It used to be that Christmas did not appear on the retail scene until after Thanksgiving; the “day after” became the shopping kickoff and start of the seasonal sales.  A few years ago, the frenzy crept into the holiday itself, and stores were open for several hours on Thursday. Somehow this year, the mania has expanded and now numerous stores are advertising “Black Friday Prices Before Black Friday”, “Black Friday Week” or even “Black November.”

I understand the desire to capitalize on the largess of holiday spending, but the diffusion eliminates all of the impulse buying that true Black Friday used to generate.  

Where will it end?

It reminds me of my birthday and how it was celebrated as a kid.  All of the hoopla was on the day itself.  I had cake, presents, a party and singing on the actual date.  Now, in addition the natural nonchalance that comes with adult birthdays, also comes commemoration over several days.  The cake is shared at work at a convenient time; presents arrive in the mail approximately near the date; I may go to dinner on the weekend vs. on the day itself if it falls during the week.  While the intent is still good, the span of time dilutes the impact of the celebration.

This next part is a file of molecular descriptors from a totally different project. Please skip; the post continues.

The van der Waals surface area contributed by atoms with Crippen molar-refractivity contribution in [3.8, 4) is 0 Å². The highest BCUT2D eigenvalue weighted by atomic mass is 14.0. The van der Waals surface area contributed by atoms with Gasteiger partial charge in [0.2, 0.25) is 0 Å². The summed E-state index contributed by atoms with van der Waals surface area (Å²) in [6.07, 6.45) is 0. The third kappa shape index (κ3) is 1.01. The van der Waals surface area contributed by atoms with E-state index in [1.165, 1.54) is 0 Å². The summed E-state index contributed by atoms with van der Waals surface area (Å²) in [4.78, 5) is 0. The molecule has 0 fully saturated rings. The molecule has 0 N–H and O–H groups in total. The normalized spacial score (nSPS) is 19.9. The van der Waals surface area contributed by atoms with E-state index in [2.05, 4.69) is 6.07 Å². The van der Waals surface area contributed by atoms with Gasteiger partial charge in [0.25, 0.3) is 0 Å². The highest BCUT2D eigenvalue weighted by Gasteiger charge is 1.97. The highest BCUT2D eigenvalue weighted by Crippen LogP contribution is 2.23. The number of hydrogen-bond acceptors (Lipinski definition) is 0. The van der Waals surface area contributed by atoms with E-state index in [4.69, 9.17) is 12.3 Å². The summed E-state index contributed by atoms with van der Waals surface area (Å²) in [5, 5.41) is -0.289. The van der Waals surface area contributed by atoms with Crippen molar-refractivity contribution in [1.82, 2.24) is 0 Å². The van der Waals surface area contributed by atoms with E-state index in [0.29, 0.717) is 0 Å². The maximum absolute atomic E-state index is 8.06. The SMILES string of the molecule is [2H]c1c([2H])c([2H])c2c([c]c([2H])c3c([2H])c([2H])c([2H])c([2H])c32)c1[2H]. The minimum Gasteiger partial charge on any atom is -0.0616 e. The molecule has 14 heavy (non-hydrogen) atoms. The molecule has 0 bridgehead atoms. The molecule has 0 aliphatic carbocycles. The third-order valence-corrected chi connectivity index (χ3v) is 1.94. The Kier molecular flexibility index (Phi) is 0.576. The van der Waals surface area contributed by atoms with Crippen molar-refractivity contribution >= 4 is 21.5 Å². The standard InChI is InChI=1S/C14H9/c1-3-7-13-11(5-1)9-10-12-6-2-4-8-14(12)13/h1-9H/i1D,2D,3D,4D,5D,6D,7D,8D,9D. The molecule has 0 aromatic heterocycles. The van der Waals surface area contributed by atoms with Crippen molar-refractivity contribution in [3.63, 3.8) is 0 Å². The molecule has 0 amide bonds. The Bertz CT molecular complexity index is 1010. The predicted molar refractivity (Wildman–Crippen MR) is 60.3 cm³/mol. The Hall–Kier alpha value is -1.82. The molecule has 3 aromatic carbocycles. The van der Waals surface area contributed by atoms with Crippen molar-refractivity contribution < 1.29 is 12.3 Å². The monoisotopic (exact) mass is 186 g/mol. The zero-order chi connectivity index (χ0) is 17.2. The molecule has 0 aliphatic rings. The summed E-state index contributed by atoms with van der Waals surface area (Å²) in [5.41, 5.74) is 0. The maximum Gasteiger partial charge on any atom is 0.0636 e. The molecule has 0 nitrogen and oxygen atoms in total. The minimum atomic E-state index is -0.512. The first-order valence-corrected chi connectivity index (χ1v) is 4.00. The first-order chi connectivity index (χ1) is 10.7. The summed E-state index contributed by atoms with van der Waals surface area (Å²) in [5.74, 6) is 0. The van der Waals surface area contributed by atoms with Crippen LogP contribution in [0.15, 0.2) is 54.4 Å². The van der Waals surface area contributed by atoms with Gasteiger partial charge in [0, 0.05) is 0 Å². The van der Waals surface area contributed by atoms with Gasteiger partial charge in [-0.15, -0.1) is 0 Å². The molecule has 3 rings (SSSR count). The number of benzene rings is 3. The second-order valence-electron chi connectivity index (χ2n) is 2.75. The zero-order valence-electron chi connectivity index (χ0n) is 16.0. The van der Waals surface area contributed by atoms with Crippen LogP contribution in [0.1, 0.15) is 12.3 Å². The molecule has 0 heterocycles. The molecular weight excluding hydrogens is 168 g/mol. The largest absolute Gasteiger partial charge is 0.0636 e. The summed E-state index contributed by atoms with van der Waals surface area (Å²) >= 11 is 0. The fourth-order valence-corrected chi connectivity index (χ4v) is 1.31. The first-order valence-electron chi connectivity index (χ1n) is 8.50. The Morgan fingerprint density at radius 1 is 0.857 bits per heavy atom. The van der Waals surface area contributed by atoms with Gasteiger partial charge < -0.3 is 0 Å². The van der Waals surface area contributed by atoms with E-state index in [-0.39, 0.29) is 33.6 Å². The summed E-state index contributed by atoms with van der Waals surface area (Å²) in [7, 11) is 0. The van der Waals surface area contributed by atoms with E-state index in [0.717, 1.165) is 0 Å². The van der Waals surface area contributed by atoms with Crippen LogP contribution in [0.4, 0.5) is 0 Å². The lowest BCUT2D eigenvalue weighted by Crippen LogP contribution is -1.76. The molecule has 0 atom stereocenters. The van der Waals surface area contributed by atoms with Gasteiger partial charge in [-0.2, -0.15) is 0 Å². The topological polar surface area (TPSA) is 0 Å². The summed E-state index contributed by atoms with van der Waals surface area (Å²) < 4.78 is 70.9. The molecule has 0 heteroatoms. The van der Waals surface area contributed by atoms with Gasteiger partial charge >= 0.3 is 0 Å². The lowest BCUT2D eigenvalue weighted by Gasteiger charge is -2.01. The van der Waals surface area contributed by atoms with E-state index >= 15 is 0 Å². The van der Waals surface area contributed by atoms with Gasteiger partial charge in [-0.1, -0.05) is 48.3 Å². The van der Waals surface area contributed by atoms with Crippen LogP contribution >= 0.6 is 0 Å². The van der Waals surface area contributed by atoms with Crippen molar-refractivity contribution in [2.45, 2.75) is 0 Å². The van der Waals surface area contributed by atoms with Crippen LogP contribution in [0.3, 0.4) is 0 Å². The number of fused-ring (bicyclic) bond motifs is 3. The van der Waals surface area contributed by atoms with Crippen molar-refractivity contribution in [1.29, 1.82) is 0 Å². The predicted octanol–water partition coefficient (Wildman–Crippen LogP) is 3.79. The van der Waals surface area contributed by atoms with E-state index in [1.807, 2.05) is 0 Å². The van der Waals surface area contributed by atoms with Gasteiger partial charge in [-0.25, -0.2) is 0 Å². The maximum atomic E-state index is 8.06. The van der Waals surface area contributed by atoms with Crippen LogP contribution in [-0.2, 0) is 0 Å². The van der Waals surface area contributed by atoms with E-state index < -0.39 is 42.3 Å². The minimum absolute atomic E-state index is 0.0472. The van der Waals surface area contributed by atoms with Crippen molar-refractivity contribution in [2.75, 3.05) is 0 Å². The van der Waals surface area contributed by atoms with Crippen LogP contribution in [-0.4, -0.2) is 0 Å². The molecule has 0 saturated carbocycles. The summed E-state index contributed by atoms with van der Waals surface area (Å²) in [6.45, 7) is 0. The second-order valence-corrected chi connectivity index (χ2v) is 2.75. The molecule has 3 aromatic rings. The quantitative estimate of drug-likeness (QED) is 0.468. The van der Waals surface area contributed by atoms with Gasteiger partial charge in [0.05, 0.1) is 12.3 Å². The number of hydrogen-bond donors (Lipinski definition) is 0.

Think about the power of concentration the next time you’re tempted to spread something out.  Whether planning a retail sales campaign or a birthday soiree, you’ll get a bigger bang if you shoot off all the fireworks on the same day.

— beth triplett
leadershipdots.blogspot.com
@leadershipdots
leadershipdots@gmail.com



About the Author leadership dots by dr. beth triplett

I'm the chief connector at leadership dots where I serve as "the string" for individuals and organizations. Like stringing pearls together to make a necklace, "being the string" is an intentional way of thinking and behaving – making linkages between things that otherwise appear random or unconnected – whether that be supervising a staff, completing a dissertation or advancing a project in the workplace. I share daily leadership dots on my blog to provide examples of “the string” in action. I use the string philosophy through coaching, consulting and teaching to help others build capacity in themselves and their organizations. I craft analogies and metaphors that help people comprehend complex topics and understand their role in the system. My favorite work involves helping those new to supervision or newly promoted supervisors build confidence and learn the skills necessary to effectively lead their team.

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